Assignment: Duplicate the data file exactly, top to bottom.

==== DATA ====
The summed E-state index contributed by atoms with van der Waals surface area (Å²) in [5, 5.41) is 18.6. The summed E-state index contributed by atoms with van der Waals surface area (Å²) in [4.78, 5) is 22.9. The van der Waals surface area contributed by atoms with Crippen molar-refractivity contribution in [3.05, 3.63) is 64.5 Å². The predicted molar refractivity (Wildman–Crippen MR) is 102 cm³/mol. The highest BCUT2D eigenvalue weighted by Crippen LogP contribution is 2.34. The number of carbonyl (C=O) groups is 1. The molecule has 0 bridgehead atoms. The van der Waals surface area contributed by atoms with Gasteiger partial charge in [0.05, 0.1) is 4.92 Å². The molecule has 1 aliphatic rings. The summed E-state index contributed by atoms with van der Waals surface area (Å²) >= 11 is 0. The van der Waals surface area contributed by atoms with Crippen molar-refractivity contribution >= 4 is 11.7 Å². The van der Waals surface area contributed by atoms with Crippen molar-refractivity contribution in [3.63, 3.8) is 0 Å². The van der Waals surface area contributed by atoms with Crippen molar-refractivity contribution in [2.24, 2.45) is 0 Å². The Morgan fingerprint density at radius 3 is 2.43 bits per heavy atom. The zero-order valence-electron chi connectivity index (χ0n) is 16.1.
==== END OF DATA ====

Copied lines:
The summed E-state index contributed by atoms with van der Waals surface area (Å²) in [5, 5.41) is 18.6. The summed E-state index contributed by atoms with van der Waals surface area (Å²) in [4.78, 5) is 22.9. The van der Waals surface area contributed by atoms with Crippen molar-refractivity contribution in [3.05, 3.63) is 64.5 Å². The predicted molar refractivity (Wildman–Crippen MR) is 102 cm³/mol. The highest BCUT2D eigenvalue weighted by Crippen LogP contribution is 2.34. The number of carbonyl (C=O) groups is 1. The molecule has 0 bridgehead atoms. The van der Waals surface area contributed by atoms with Gasteiger partial charge in [0.05, 0.1) is 4.92 Å². The molecule has 1 aliphatic rings. The summed E-state index contributed by atoms with van der Waals surface area (Å²) >= 11 is 0. The van der Waals surface area contributed by atoms with Crippen molar-refractivity contribution >= 4 is 11.7 Å². The van der Waals surface area contributed by atoms with Crippen molar-refractivity contribution in [3.63, 3.8) is 0 Å². The van der Waals surface area contributed by atoms with Crippen molar-refractivity contribution in [2.24, 2.45) is 0 Å². The Morgan fingerprint density at radius 3 is 2.43 bits per heavy atom. The zero-order valence-electron chi connectivity index (χ0n) is 16.1.